Do you love an abuser, and constantly wonder that how can you stop being in love with someone who abuses you? To become free, it’s important to understand the root cause of abusive relationships and why you continue to love an abuser despite the way they treat you. By Dr. Elinor Greenberg
Clarence Darrow said:
“History repeats itself, that is one of the things wrong with history.”
If you are still in love with someone who physically and emotionally abuses you, your main problem is your past not your present.
It is quite likely that in your childhood, you loved a parent who abused you.
Children love their parents and seek their approval, even when the parent is abusive.
Eventually, over time your brain made the connection and love became coupled with abuse. In fact for some people, Love = Abuse.
As one woman said to me:
“How will I know if he cares, if he doesn’t beat me?”
Your past connection between love and abuse persisted into the present and is one of the reasons that you still love your abusive mate.
Unfinished Situations Persist in Memory
Gestalt Psychologists Kurt Lewin (1890-1941) and Bluma Zeigarnik (1900-1988) theorized that unfinished situations from the past press for fulfillment in the present.
Bluma Zeigarnik went on to research this topic and published her findings in 1927. This need for closure and its persistence in our minds has come to be called “The Zeigarnik Effect.”
Want to know more about why some people love an abuser? Read 7 Reasons Why People End Up Loving An Abuser
The Relationship “Do-Over”
One way to understand your choice of this abusive person and your continued love for him or her is that you are attempting to get closure.
Your relationship with a parent (or an important early caregiver) was abusive and unsatisfactory. On an unconscious level, you chose a new person to love who reminded you of your abusive caregiver. This allowed you and your adult lover to recreate aspects of your abusive childhood relationship.
Your main desire is not to be abused again, but to have the new relationship turn out better than the childhood one. Subconsciously you believe that, if this new person could love you in the way that your parent did not, you would be able to resolve lingering issues from your traumatic childhood.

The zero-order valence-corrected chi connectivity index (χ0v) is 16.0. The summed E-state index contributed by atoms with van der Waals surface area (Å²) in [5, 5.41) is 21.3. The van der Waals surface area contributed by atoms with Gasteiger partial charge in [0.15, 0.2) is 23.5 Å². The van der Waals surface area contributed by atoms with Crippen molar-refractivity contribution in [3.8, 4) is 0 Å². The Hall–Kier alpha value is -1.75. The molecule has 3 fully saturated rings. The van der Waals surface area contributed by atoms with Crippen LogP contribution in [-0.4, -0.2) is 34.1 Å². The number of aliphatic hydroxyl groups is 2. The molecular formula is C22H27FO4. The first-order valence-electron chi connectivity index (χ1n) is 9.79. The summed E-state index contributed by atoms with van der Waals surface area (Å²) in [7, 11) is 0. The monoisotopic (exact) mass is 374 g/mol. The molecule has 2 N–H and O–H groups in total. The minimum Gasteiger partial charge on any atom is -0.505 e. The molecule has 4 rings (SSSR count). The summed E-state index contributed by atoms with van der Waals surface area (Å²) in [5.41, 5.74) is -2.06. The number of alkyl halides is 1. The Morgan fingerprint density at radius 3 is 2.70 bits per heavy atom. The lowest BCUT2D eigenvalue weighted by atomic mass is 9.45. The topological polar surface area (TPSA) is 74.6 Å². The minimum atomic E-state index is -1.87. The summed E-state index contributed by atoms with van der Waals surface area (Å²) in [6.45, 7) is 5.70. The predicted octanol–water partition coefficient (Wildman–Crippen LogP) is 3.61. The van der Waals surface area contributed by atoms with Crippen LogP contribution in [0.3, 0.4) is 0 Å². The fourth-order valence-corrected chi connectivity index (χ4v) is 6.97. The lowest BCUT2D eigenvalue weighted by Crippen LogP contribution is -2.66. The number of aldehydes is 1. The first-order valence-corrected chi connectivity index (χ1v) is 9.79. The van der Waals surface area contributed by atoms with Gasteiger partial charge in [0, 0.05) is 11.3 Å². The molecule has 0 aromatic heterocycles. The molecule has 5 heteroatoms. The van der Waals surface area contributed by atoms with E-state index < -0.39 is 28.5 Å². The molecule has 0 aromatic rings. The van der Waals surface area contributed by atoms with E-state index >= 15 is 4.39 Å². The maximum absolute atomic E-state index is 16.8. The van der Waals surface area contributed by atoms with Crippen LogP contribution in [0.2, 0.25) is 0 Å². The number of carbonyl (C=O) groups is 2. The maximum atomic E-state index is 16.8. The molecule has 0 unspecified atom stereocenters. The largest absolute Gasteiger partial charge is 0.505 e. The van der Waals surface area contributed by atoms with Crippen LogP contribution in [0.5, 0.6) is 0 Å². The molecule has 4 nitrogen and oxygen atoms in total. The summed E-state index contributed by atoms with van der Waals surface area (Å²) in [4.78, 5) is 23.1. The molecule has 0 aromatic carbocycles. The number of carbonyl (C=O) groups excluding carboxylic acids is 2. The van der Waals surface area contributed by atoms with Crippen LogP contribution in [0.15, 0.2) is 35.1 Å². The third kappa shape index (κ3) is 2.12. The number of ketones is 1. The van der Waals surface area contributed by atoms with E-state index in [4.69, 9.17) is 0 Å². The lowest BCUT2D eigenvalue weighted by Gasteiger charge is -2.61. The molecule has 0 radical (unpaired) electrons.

In essence you were seeking (and still are seeking) a “Do-Over” relationship that ends satisfactorily so that you can move on.
This makes it harder to let go of your abusive lover because you had unconsciously chosen this person not just for his or her own charms, but for the similarity between the way the two of you relate to your past relationship with your abusive parent.
How do you stop loving your abuser?
I suggest that you enter psychotherapy and work on your childhood issues with your parents. You are like someone who has caught their coat on a nail in the past and now you cannot go forward without first going back to unhook it.
Without working on the underlying source of your problem, even if you get over this person, you may choose another who is just as unsuitable.
Some Steps to Take Now:
1. Identify the Caregiver.
It may help you to reflect on how you have felt during this romantic relationship and compare it to how you felt as a child. This can help you identify the caregiver who first created this pattern of love and abuse.
When you start longing for your abusive lover, replace his or her face and name with that of the original person (parent or caregiver) who started this whole dysfunctional relationship pattern with you.
Then remind yourself that your abusive lover is just the stand-in for your parent.
Children cannot let go of their parents—but this abusive person is not your parent. You can let go. What your inner child wants is something that your abusive mate can never give you.
Want to know more about why certain people truly love an abuser? Read Why Do I Feel Sorry For My Abuser? Why Do I Love The One Who Hurts Me?
At first glance, it may seem illogical that you still love someone who physically and emotionally abused you. But, if you understand that it was an attempt to finally get emotional closure from a childhood wound, it begins to make more sense.
The above is adapted from a Quora answer called: How can I stop being in love with a man who physically and mentally abuses me? (Nov. 26, 2017)
Originally appeared on Psychology Today Written by Elinor Greenberg, Ph.D.